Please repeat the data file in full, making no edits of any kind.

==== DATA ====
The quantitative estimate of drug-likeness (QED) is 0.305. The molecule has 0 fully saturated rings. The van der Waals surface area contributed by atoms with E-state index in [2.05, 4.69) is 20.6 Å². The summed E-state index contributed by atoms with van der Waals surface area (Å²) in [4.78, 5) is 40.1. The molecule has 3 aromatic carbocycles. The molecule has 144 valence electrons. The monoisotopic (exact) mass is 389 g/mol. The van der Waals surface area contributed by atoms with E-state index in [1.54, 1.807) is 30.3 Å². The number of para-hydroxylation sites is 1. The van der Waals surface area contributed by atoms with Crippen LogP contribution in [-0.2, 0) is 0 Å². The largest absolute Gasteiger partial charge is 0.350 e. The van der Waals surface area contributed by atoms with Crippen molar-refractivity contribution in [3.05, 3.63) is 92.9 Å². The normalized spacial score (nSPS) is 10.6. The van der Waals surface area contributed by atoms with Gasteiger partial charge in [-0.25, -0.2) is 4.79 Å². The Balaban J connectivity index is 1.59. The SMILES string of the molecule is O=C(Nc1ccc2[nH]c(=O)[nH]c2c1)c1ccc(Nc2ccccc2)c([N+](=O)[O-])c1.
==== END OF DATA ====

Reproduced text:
The quantitative estimate of drug-likeness (QED) is 0.305. The molecule has 0 fully saturated rings. The van der Waals surface area contributed by atoms with E-state index in [2.05, 4.69) is 20.6 Å². The summed E-state index contributed by atoms with van der Waals surface area (Å²) in [4.78, 5) is 40.1. The molecule has 3 aromatic carbocycles. The molecule has 144 valence electrons. The monoisotopic (exact) mass is 389 g/mol. The van der Waals surface area contributed by atoms with E-state index in [1.54, 1.807) is 30.3 Å². The number of para-hydroxylation sites is 1. The van der Waals surface area contributed by atoms with Crippen LogP contribution in [-0.2, 0) is 0 Å². The largest absolute Gasteiger partial charge is 0.350 e. The van der Waals surface area contributed by atoms with Crippen molar-refractivity contribution in [3.05, 3.63) is 92.9 Å². The normalized spacial score (nSPS) is 10.6. The van der Waals surface area contributed by atoms with Gasteiger partial charge in [-0.25, -0.2) is 4.79 Å². The Balaban J connectivity index is 1.59. The SMILES string of the molecule is O=C(Nc1ccc2[nH]c(=O)[nH]c2c1)c1ccc(Nc2ccccc2)c([N+](=O)[O-])c1.